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Returning to Zhu Xi
Emerging Patterns within the Supreme Polarity
Returning to Zhu Xi
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David Jones - Editor
Jinli He - Editor
SUNY series in Chinese Philosophy and Culture
Price: $85.00 
Hardcover - 372 pages
Release Date: December 2015
ISBN10: N/A
ISBN13: 978-1-4384-5837-3

Quantity:  
Price: $28.95 
Paperback - 372 pages
Release Date: July 2016
ISBN10: N/A
ISBN13: 978-1-4384-5838-0

Quantity:  
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Summary Read First Chapter image missing

A reconsideration of Zhu Xi, known as the “great synthesizer” of Confucianism, which establishes him as an important thinker in his own right.

Zhu Xi (1130–1200), the chief architect of neo-Confucian thought, affected a momentous transformation in Chinese philosophy. His ideas came to dominate Chinese intellectual life, including the educational and civil service systems, for centuries. Despite his influence, Zhu Xi is known as the “great synthesizer” and rarely appreciated as a thinker in his own right. This volume presents Zhu Xi as a major world philosopher, one who brings metaphysics and cosmology into attunement with ethical and social practice. Contributors from the English- and Chinese-speaking worlds explore Zhu Xi’s unique thought and offer it to the Western philosophical imagination. Zhu Xi’s vision is critical, intellectually rigorous, and religious, telling us how to live in the transforming world of li—the emergent, immanent, and coherent patternings of natural and human milieu.

David Jones is Visiting Scholar at the Institute for Advanced Studies in Humanities and Social Sciences, National Taiwan University and Professor of Philosophy at Kennesaw State University. His many books include Asian Texts — Asian Contexts: Encounters with Asian Philosophies and Religions (coedited with E. R. Klein), also published by SUNY Press. Jinli He is Assistant Professor of Chinese at Trinity University.


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Table of Contents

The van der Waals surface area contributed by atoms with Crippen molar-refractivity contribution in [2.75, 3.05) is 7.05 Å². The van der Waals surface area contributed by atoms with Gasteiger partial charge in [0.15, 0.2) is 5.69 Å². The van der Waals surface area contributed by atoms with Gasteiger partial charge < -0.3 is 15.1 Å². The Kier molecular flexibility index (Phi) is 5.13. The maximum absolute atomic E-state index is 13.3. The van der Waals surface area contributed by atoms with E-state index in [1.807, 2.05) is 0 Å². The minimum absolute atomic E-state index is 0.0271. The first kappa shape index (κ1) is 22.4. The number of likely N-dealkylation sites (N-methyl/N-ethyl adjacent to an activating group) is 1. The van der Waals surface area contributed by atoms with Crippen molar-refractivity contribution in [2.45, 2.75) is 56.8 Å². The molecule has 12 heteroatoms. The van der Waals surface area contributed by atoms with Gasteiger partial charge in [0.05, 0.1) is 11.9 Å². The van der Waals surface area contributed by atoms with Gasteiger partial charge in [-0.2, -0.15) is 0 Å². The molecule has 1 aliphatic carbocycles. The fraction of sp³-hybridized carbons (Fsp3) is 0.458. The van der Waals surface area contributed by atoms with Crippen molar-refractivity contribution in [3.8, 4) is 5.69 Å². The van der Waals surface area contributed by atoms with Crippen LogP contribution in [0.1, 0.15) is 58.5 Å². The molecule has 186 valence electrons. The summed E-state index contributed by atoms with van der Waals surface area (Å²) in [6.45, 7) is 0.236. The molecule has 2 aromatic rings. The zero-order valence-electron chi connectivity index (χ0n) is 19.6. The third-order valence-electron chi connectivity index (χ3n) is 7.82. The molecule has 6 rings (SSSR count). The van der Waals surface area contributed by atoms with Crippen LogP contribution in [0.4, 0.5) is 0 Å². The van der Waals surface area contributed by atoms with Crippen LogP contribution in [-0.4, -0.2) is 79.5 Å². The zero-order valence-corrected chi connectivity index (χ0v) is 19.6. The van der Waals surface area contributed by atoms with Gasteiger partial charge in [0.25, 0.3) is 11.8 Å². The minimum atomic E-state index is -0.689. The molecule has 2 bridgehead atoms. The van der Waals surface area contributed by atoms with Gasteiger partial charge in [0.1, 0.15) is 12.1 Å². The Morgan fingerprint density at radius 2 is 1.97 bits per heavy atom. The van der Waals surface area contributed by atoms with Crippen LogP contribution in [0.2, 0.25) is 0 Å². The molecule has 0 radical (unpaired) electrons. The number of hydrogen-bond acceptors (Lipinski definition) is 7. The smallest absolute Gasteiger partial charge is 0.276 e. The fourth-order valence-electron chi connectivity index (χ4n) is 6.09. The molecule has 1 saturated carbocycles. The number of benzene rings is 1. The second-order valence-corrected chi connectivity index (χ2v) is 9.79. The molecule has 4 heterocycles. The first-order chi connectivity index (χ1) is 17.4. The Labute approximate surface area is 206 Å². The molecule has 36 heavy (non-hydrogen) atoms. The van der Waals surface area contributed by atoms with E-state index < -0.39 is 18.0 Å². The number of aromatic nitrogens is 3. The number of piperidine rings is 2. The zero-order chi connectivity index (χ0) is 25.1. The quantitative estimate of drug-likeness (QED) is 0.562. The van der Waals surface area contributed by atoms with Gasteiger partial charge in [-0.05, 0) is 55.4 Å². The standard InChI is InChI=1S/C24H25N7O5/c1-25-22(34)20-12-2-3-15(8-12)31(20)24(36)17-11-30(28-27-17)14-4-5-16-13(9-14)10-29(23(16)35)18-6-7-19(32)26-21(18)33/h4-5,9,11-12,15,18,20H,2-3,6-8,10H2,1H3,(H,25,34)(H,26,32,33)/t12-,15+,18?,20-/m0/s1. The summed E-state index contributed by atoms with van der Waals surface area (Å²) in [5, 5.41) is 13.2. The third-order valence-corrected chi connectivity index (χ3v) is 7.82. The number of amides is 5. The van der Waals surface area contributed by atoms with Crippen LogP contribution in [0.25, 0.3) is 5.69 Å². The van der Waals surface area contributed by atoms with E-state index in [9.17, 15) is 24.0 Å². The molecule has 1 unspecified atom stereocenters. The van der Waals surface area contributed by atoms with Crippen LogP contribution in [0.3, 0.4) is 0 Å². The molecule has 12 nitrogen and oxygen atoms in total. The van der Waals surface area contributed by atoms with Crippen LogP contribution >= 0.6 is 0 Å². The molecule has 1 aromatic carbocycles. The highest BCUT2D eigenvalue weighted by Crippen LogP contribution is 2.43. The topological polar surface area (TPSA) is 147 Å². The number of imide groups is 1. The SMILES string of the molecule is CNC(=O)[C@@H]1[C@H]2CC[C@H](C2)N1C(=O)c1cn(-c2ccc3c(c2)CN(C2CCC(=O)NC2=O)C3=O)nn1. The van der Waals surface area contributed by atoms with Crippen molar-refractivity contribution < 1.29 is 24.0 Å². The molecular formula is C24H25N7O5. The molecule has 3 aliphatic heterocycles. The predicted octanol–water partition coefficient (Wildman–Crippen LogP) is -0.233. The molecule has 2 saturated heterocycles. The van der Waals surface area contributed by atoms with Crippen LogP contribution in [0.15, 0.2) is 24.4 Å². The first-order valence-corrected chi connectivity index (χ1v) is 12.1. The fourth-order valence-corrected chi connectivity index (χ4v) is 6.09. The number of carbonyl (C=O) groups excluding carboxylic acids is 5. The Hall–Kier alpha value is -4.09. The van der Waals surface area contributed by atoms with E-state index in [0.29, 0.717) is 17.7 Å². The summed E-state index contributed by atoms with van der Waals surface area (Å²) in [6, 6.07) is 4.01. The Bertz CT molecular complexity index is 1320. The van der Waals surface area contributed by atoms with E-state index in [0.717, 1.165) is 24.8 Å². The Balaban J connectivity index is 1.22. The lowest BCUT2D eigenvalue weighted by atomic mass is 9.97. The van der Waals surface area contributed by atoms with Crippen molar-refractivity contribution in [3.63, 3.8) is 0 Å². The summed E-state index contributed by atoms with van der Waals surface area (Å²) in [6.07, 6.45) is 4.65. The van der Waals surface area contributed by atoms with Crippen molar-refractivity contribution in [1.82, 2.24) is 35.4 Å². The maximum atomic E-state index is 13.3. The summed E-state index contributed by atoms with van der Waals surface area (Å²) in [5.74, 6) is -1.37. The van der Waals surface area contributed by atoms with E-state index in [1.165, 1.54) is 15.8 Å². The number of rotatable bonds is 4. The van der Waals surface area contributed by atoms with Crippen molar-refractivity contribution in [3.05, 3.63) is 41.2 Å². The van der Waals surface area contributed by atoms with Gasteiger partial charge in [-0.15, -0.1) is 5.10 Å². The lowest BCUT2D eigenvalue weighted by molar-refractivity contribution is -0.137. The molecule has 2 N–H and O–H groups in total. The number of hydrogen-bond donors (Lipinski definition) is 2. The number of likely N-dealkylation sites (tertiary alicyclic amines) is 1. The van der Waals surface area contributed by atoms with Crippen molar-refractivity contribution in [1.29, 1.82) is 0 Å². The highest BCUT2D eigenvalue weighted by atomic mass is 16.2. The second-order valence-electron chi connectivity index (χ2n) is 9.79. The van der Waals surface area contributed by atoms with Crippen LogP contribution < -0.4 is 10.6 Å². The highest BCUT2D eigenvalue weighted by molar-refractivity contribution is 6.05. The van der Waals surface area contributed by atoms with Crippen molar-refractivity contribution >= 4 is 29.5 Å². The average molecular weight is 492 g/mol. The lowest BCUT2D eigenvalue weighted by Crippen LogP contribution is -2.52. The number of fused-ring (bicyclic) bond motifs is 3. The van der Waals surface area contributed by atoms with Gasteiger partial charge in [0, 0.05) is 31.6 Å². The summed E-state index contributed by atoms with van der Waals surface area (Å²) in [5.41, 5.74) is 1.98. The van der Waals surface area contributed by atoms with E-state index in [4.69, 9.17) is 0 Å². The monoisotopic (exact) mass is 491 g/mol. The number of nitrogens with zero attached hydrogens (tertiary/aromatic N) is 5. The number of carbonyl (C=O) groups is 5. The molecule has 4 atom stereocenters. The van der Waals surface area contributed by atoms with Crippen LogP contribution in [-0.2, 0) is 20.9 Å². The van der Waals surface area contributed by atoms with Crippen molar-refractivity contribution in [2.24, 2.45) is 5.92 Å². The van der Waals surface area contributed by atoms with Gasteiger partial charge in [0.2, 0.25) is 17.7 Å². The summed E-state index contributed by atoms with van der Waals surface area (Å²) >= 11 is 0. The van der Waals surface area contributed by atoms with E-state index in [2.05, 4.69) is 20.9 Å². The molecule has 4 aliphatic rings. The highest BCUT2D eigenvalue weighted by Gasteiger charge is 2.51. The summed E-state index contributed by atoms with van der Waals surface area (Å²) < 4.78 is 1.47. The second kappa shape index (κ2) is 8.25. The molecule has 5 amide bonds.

Editor’s Introduction: The Day after Tomorrow—Zhu Xi’s Posthumous Birth
David Jones

Introduction
Roger T. Ames

Part I. Interpreting with Zhu Xi

1. Zhu Xi’s Metaphysics
Zhang Liwen
Andrew Lambert, translator

2. On Translating Taiji
Joseph A. Adler

3. Zhu Xi’s Confucian Thoughts on the Collected Commentaries of the Zhongyong Chen Lai
Chen Kuan Hung and Eric Hanson, translators

4. Zhu Xi on Scientific and Occult Subjects: Defining and Extending the Boundaries of Confucian Learning
Yung Sik Kim

Part II. Thinking through Zhu

5. Opposition and Complementarity in Zhu Xi’s Thought
Kirill O. Thompson

6. On the Formation of Zhu Xi’s Spiritual World
Liu Shu-Hsien

7. Li as Emergent Patterns of Qi: A Nonreductive Interpretation
Eiho Baba

Part III. Applying Zhu

8. Boston Daoxue: A Modern Transposition of Zhu Xi’s Philosophical Vision
John Berthrong

9. Zhu Xi’s Virtue Ethics and the Grotian Challenge
Stephen C. Angle

10. How to Unite Is and Ought: An Explanation Regarding the Work of Master Zhu
Meng Peiyuan
Eric Colwell and Jinli He, translators

11. On Anger: An Essay on Confucian Moral Psychology
Kwong-loi Shun

12. Spiritual and Bodily Exercise: The Religious Significance of Zhu Xi’s Reading Methods
Peng Guoxiang
Daniel Coyle and Yahui Anita Huang, translators

Contributors
Index



Related Subjects
4-5837-3/4-5838-0(NE/JMB/KRS)

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